Is the exhibitions industry commercially viable? In a roundtable discussion hosted by Mathias 'Tesi' Baur of MBB Consulting in partnership with Exhibition World, this question was posed to a collection of industry leaders. Stuart Wood reports
"Selling exhibition space by square metres is inherently very arbitrary,” says Michael Witten, Business Development Director at Mac Brooks Exhibitions. “Exhibitions are the oldest way of doing business, and square metres are an easy method for us to understand. But are they the most effective?”
The commercial future of the exhibition industry is the topic of our first roundtable discussion. The question which our table is grappling with is: are we, as an industry, selling our products in the most efficient way?
“The industry has never meaningfully challenged square metres as a pricing model,” says Clarion Events Group Managing Director Lisa Hannant.
“It shouldn’t be about strategies for selling, but about how we can provide the most value. We should reverse engineer from there.”
Mathias Tesi Baur sets the scene by opening our discussion with a survey of the exhibition industry’s current health. The turnover of the top 32 organisers in the world amounted to €11bn for the year 2018, he says, citing recent data from German association AUMA. These numbers are compared with Facebook’s revenue from advertising alone, which was €16bn in the same period. Face to face events are competing with the digital giants for marketing budgets - and they may need to adapt.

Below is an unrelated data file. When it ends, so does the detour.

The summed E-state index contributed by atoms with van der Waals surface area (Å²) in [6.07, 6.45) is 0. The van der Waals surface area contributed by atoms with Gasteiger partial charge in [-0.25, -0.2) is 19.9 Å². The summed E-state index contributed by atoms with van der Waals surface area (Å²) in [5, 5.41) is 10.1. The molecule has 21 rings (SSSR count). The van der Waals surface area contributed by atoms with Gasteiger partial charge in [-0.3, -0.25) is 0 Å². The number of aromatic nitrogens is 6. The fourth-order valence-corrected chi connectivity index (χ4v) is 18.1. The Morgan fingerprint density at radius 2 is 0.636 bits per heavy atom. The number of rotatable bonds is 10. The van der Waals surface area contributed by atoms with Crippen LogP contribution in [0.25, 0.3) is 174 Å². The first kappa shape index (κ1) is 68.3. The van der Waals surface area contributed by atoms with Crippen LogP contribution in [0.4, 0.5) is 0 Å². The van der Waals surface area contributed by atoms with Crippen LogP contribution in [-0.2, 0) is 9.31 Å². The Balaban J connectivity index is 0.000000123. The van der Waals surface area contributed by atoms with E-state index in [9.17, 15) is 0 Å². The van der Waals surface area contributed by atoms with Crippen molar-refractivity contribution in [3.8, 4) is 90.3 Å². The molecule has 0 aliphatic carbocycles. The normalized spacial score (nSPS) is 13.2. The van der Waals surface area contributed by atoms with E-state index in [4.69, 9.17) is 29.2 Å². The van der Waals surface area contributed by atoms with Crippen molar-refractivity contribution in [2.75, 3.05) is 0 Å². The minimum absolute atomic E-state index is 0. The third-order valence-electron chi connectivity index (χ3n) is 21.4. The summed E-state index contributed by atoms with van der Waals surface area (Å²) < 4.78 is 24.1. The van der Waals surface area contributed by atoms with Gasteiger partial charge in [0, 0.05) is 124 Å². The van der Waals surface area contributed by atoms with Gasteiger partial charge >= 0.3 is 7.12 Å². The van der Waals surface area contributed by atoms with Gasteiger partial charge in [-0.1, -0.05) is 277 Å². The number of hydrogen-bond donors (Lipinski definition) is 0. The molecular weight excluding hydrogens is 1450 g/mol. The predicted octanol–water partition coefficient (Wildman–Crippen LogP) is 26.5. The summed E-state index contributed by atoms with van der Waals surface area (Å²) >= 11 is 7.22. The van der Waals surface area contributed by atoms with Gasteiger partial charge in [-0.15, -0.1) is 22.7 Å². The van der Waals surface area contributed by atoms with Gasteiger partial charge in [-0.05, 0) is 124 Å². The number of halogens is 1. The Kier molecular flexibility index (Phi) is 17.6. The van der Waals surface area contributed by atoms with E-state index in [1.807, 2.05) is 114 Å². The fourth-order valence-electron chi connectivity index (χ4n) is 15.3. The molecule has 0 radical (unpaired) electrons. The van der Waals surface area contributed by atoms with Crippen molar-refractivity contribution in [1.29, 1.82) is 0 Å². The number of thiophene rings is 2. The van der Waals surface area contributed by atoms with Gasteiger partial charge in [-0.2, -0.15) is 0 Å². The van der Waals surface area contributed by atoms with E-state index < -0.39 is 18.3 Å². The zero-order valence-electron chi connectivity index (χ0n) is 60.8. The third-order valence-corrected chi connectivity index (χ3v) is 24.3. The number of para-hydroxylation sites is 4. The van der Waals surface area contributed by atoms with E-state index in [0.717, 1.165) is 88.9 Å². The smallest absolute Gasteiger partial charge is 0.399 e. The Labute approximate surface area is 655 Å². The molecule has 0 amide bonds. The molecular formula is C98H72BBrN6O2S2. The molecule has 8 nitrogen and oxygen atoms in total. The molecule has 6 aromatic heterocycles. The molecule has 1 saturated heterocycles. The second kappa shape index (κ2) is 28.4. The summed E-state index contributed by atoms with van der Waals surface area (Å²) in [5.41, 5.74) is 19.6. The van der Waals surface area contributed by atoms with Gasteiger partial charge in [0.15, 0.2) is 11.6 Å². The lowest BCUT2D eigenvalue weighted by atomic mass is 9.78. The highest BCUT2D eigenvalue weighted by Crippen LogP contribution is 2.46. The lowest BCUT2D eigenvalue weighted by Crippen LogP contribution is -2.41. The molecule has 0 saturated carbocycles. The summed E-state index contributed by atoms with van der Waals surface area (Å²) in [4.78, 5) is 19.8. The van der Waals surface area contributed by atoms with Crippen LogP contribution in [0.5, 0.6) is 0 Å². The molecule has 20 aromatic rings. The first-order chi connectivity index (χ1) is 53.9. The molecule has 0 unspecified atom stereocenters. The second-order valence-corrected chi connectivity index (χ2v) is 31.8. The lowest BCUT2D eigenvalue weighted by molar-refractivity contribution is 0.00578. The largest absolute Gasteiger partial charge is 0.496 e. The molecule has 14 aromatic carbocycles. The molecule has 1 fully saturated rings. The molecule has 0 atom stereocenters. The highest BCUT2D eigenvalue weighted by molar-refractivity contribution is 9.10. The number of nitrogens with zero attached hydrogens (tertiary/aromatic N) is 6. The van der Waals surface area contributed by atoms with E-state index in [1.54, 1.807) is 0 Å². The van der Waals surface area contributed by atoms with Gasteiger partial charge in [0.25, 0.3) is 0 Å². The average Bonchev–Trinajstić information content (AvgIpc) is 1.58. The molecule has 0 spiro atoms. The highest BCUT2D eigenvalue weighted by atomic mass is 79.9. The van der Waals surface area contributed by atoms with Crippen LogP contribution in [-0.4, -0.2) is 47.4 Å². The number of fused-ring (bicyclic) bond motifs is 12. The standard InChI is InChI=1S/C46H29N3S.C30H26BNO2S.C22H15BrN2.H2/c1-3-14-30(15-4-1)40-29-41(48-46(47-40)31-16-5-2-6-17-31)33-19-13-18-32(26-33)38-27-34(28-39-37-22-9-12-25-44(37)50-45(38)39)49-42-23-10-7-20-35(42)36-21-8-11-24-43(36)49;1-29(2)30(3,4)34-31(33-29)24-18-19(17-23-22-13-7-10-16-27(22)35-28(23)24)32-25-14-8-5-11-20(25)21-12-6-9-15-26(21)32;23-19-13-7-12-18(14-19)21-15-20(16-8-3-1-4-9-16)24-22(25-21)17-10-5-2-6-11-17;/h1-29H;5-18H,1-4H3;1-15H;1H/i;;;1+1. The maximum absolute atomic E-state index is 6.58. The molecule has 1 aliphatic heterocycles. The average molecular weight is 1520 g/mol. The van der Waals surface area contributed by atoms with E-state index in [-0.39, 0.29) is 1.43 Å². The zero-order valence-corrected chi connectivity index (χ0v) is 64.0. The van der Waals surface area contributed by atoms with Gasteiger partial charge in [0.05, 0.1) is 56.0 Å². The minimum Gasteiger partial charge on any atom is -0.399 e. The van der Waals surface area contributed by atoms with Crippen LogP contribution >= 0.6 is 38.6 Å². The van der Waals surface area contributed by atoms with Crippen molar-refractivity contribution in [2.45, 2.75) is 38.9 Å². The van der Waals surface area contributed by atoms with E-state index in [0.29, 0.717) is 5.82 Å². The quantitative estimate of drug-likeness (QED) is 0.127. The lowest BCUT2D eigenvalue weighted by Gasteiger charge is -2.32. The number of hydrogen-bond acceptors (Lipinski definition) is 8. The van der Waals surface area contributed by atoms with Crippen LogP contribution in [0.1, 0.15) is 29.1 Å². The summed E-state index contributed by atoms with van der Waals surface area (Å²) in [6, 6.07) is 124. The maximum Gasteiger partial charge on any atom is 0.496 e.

Extravagant pricing strategies are meaningless, however, if company culture isn’t in place to put them into action. Baur says: “Exhibition organisers need to develop a strong culture, which can celebrate success and learn from failure. Without that, any commercial strategy will fall through the cracks.”
UFI CEO Kai Hattendorf agrees, saying: “Culture eats strategy for breakfast. If you have created a mutual understanding and framework in your company, you give your employees a platform to succeed.
“Company culture is a feeling. Many people leave a company just because they want to experience the culture elsewhere, or because they don’t like the culture where they currently work. This is the first step to securing the commercial future of our industry.”